• Yael Bamberger

About escape games in education

Updated: Mar 5, 2019



Escape rooms are (non-virtual) games in which the participants are confined to a room and must solve puzzles to successfully escape the room within a certain time frame. Escape rooms are a hugely popular all over the world, their appeal seems to stem from a healthy mix of team work, problem solving, hands-on experience, intellectual challenge, a mix of 'luck & brain', and an immersive experience that transports players to a different place and time. Also escape rooms seem to offer a Zeitgeist solution to the need to reconnect with the real world as an answer to growing alienation due to ever rising screen time.

Recently, this trend enters the educational field, since it has a great potential as a relevant and exciting strategy for teaching and learning. Participating in escape games encourages the development of 21st century skills, such as: team work, problem solving, creativity, and taking risks. In addition, while participating in an escape game, students look at curriculum contents from a different perspective. They are highly motivated to solve the puzzles, and the platform allows expressions of different learning styles.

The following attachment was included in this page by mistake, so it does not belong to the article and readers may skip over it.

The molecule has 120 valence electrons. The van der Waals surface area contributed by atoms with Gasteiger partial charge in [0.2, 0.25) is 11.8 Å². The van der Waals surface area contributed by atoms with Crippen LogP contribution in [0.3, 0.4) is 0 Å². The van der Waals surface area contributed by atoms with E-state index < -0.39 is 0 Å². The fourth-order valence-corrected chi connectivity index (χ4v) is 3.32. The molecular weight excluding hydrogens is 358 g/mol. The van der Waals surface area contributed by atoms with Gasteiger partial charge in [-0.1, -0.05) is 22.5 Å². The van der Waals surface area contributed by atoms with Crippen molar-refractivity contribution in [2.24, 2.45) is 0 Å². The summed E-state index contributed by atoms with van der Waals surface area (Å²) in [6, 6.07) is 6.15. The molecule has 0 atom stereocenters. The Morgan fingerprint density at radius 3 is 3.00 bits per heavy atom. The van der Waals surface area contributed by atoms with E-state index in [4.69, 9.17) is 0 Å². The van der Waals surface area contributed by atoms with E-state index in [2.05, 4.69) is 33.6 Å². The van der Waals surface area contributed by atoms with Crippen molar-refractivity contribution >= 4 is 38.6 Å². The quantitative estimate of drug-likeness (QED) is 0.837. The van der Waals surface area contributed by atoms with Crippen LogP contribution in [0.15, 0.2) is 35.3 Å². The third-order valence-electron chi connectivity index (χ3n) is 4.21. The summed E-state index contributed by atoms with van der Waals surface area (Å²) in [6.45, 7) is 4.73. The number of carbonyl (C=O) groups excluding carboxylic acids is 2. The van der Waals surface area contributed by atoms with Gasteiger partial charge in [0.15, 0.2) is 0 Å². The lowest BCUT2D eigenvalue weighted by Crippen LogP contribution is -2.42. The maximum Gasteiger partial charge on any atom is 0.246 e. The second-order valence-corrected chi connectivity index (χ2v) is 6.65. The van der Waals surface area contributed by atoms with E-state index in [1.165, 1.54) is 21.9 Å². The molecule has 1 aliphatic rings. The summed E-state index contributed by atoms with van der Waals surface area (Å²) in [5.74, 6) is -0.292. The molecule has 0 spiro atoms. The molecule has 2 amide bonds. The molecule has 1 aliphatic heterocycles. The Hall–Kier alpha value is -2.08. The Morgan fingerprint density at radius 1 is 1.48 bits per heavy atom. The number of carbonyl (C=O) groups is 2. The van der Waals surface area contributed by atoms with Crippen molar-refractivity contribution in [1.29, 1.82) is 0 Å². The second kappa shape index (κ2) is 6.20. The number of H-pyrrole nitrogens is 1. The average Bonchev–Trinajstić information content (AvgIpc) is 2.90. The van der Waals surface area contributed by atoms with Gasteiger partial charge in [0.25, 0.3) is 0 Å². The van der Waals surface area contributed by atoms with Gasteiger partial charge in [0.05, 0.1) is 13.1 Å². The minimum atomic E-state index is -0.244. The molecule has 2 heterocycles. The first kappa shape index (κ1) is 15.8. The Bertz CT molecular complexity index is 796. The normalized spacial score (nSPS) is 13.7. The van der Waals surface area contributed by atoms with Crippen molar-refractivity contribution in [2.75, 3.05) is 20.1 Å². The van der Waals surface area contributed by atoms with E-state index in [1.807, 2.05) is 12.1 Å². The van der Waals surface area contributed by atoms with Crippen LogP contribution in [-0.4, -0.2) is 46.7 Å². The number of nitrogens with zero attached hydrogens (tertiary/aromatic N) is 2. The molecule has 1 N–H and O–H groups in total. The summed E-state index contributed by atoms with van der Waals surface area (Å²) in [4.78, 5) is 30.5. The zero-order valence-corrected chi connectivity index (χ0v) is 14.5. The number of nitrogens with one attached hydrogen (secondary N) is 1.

Still, not every escape room in an educational one, and not every educational escape room is a good one. What makes an escape room educational and good? Here are some design principles for a good educational escape room (or escape game):

1. Aligns with the curriculum and has a concrete content knowledge

2. Fits large groups

3. Suitable for a regular classroom

4. Based on cheap and accessible materials

5. Can be used as an evaluation tool

There is no doubt about the potential value of escape games for teaching and learning. Teachers can develop escape games for their classes, or even mentor their students to plan and build one as part of the Project-Based Learning (PBL).

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